46 Pages Posted: 28 Dec 2009
Date Written: July 2009
Driven by the unprecedented levels of leveraged buyout activity in the years 2004-2007, this paper studies the pricing of LBO risk in the cross-section of corporate credit spreads. Using a dataset of LBOs, CDS and bonds, I first study the reaction of credit spreads of target firms to LBO announcements in the US during the years 2001-2007. I find evidence of credit spread widening by 60-70%, suggesting costs of additional debt significantly outweigh potential increase in expected cash flows. I document a negative reaction in prices of unprotected bonds, suggesting wealth transfer from debt-holders to shareholders. Yet, back-of-the-envelope calculation shows gains to shareholders are due, in large, to alternate sources, implying value creation in LBOs. I then proceed to test whether LBO restructuring risk is priced ex-ante by investors in debt markets. Using exogenous industry-level variables, I find that firms more likely to undergo an LBO have spreads that are higher by 30-50 bps. Incorporation of results into credit pricing models could further our understanding of the cross-sectional variation of credit spreads and alleviate model spread under-prediction in buyout boom years.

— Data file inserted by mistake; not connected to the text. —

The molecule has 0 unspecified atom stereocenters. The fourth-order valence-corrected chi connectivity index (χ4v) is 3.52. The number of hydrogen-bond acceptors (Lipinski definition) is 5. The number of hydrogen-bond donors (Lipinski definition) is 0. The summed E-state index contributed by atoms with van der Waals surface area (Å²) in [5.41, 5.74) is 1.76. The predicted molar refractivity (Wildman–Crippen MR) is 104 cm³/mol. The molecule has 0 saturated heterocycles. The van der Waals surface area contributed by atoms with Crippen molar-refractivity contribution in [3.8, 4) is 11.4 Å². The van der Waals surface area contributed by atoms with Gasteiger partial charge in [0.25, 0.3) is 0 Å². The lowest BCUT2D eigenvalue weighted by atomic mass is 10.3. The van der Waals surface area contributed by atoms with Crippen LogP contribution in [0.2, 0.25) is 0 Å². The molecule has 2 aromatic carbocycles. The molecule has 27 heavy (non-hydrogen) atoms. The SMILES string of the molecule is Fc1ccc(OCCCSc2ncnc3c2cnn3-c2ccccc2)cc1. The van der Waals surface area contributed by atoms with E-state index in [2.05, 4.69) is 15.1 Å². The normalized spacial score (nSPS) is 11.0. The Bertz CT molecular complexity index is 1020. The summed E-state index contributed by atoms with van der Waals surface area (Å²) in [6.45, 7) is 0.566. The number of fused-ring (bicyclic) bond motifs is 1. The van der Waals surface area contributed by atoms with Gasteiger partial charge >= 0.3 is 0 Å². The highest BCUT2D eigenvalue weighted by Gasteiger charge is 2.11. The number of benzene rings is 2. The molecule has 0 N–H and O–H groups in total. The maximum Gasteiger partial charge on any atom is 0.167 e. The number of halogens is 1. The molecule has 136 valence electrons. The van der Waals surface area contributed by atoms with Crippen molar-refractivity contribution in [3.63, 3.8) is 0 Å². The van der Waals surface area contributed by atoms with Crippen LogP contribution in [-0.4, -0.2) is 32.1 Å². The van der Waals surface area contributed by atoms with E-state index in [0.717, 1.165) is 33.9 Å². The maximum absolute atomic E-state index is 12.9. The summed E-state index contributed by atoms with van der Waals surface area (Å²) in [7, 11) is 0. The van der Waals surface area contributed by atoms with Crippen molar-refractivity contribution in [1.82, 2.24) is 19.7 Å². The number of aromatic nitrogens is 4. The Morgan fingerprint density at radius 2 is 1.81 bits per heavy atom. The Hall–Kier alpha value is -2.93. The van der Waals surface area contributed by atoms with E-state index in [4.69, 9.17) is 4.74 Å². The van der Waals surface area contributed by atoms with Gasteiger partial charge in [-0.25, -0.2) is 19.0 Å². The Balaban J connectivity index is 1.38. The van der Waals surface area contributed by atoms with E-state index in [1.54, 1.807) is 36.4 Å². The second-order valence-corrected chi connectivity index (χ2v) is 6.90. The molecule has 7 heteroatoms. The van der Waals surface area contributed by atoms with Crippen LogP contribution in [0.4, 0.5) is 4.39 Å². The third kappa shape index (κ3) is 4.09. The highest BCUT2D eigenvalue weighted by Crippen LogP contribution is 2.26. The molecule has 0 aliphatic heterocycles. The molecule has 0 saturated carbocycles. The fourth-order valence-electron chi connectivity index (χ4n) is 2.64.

Keywords: credit spreads, credit default swaps, leveraged buyouts, private equity
JEL Classification: G12, G13, G14, G34, C23
Suggested Citation: Suggested Citation